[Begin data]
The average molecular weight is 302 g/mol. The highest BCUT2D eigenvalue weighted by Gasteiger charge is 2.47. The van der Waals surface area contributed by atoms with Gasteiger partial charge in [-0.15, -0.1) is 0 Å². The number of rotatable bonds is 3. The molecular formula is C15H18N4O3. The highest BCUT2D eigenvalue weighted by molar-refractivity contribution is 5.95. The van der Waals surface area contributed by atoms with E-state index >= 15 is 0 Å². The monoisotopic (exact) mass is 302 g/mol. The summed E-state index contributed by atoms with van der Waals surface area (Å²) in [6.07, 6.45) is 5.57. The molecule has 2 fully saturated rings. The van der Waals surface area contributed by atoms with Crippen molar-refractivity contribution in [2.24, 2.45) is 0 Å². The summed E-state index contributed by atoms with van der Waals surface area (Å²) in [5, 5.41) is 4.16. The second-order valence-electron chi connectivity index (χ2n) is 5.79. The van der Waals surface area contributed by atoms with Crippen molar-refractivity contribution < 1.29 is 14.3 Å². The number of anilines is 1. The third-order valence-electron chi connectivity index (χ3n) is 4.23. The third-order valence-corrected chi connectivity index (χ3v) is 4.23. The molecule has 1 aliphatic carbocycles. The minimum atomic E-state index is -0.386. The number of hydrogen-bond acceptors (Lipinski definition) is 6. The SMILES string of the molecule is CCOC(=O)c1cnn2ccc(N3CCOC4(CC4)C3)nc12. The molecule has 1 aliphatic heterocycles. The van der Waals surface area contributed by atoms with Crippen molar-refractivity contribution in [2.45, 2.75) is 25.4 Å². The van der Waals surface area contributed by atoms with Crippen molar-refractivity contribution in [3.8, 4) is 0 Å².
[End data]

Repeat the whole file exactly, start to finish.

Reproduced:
The average molecular weight is 302 g/mol. The highest BCUT2D eigenvalue weighted by Gasteiger charge is 2.47. The van der Waals surface area contributed by atoms with Gasteiger partial charge in [-0.15, -0.1) is 0 Å². The number of rotatable bonds is 3. The molecular formula is C15H18N4O3. The highest BCUT2D eigenvalue weighted by molar-refractivity contribution is 5.95. The van der Waals surface area contributed by atoms with E-state index >= 15 is 0 Å². The monoisotopic (exact) mass is 302 g/mol. The summed E-state index contributed by atoms with van der Waals surface area (Å²) in [6.07, 6.45) is 5.57. The molecule has 2 fully saturated rings. The van der Waals surface area contributed by atoms with Crippen molar-refractivity contribution in [2.24, 2.45) is 0 Å². The summed E-state index contributed by atoms with van der Waals surface area (Å²) in [5, 5.41) is 4.16. The second-order valence-electron chi connectivity index (χ2n) is 5.79. The van der Waals surface area contributed by atoms with Crippen molar-refractivity contribution < 1.29 is 14.3 Å². The number of anilines is 1. The third-order valence-electron chi connectivity index (χ3n) is 4.23. The third-order valence-corrected chi connectivity index (χ3v) is 4.23. The molecule has 1 aliphatic carbocycles. The minimum atomic E-state index is -0.386. The number of hydrogen-bond acceptors (Lipinski definition) is 6. The SMILES string of the molecule is CCOC(=O)c1cnn2ccc(N3CCOC4(CC4)C3)nc12. The molecule has 1 aliphatic heterocycles. The van der Waals surface area contributed by atoms with Crippen molar-refractivity contribution in [2.45, 2.75) is 25.4 Å². The van der Waals surface area contributed by atoms with Crippen molar-refractivity contribution in [3.8, 4) is 0 Å².